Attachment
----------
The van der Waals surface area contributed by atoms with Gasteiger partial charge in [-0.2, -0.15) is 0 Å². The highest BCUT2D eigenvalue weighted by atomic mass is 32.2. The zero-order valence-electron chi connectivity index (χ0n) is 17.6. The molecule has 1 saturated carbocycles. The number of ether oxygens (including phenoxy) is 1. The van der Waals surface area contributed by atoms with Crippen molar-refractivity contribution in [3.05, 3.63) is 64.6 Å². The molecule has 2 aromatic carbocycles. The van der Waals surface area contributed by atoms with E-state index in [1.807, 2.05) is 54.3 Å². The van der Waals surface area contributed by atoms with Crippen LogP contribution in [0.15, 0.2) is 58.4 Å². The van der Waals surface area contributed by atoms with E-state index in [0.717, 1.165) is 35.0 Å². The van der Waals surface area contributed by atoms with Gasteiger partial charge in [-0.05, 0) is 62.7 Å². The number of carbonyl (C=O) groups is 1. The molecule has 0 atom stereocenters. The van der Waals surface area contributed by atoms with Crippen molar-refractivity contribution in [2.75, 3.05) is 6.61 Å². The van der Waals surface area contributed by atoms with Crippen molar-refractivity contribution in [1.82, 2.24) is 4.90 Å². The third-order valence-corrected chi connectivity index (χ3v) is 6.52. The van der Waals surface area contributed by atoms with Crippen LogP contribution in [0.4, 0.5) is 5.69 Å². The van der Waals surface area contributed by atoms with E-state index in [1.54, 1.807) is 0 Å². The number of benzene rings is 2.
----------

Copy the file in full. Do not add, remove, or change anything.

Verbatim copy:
The van der Waals surface area contributed by atoms with Gasteiger partial charge in [-0.2, -0.15) is 0 Å². The highest BCUT2D eigenvalue weighted by atomic mass is 32.2. The zero-order valence-electron chi connectivity index (χ0n) is 17.6. The molecule has 1 saturated carbocycles. The number of ether oxygens (including phenoxy) is 1. The van der Waals surface area contributed by atoms with Crippen molar-refractivity contribution in [3.05, 3.63) is 64.6 Å². The molecule has 2 aromatic carbocycles. The van der Waals surface area contributed by atoms with E-state index in [1.807, 2.05) is 54.3 Å². The van der Waals surface area contributed by atoms with Crippen LogP contribution in [0.15, 0.2) is 58.4 Å². The van der Waals surface area contributed by atoms with E-state index in [0.717, 1.165) is 35.0 Å². The van der Waals surface area contributed by atoms with Gasteiger partial charge in [-0.05, 0) is 62.7 Å². The number of carbonyl (C=O) groups is 1. The molecule has 0 atom stereocenters. The van der Waals surface area contributed by atoms with Crippen molar-refractivity contribution in [2.75, 3.05) is 6.61 Å². The van der Waals surface area contributed by atoms with Crippen molar-refractivity contribution in [1.82, 2.24) is 4.90 Å². The third-order valence-corrected chi connectivity index (χ3v) is 6.52. The van der Waals surface area contributed by atoms with Crippen LogP contribution in [0.4, 0.5) is 5.69 Å². The van der Waals surface area contributed by atoms with E-state index in [1.54, 1.807) is 0 Å². The number of benzene rings is 2.